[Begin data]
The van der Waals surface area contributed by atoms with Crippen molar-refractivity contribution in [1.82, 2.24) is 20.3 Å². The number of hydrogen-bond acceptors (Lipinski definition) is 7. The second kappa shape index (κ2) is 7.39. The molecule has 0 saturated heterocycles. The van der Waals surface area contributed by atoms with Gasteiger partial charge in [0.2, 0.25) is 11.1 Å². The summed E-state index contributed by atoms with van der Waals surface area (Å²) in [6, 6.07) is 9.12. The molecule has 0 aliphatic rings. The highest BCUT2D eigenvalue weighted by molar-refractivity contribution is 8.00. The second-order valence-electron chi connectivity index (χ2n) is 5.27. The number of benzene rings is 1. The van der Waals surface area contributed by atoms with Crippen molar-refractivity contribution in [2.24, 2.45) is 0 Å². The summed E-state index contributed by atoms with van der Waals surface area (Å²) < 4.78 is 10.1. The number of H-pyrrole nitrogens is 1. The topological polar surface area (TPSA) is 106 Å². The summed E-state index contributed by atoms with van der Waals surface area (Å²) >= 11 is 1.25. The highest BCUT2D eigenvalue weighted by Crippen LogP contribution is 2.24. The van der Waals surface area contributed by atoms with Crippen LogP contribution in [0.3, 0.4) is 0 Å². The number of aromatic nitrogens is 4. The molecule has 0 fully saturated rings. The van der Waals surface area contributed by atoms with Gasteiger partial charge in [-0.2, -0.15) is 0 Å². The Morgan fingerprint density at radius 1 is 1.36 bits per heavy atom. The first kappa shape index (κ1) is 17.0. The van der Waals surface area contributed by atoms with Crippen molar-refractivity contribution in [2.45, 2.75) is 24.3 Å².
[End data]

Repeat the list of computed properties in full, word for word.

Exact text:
The van der Waals surface area contributed by atoms with Crippen molar-refractivity contribution in [1.82, 2.24) is 20.3 Å². The number of hydrogen-bond acceptors (Lipinski definition) is 7. The second kappa shape index (κ2) is 7.39. The molecule has 0 saturated heterocycles. The van der Waals surface area contributed by atoms with Gasteiger partial charge in [0.2, 0.25) is 11.1 Å². The summed E-state index contributed by atoms with van der Waals surface area (Å²) in [6, 6.07) is 9.12. The molecule has 0 aliphatic rings. The highest BCUT2D eigenvalue weighted by molar-refractivity contribution is 8.00. The second-order valence-electron chi connectivity index (χ2n) is 5.27. The number of benzene rings is 1. The van der Waals surface area contributed by atoms with Crippen molar-refractivity contribution in [2.24, 2.45) is 0 Å². The summed E-state index contributed by atoms with van der Waals surface area (Å²) < 4.78 is 10.1. The number of H-pyrrole nitrogens is 1. The topological polar surface area (TPSA) is 106 Å². The summed E-state index contributed by atoms with van der Waals surface area (Å²) >= 11 is 1.25. The highest BCUT2D eigenvalue weighted by Crippen LogP contribution is 2.24. The van der Waals surface area contributed by atoms with Crippen LogP contribution in [0.3, 0.4) is 0 Å². The number of aromatic nitrogens is 4. The molecule has 0 fully saturated rings. The van der Waals surface area contributed by atoms with Gasteiger partial charge in [-0.2, -0.15) is 0 Å². The Morgan fingerprint density at radius 1 is 1.36 bits per heavy atom. The first kappa shape index (κ1) is 17.0. The van der Waals surface area contributed by atoms with Crippen molar-refractivity contribution in [2.45, 2.75) is 24.3 Å².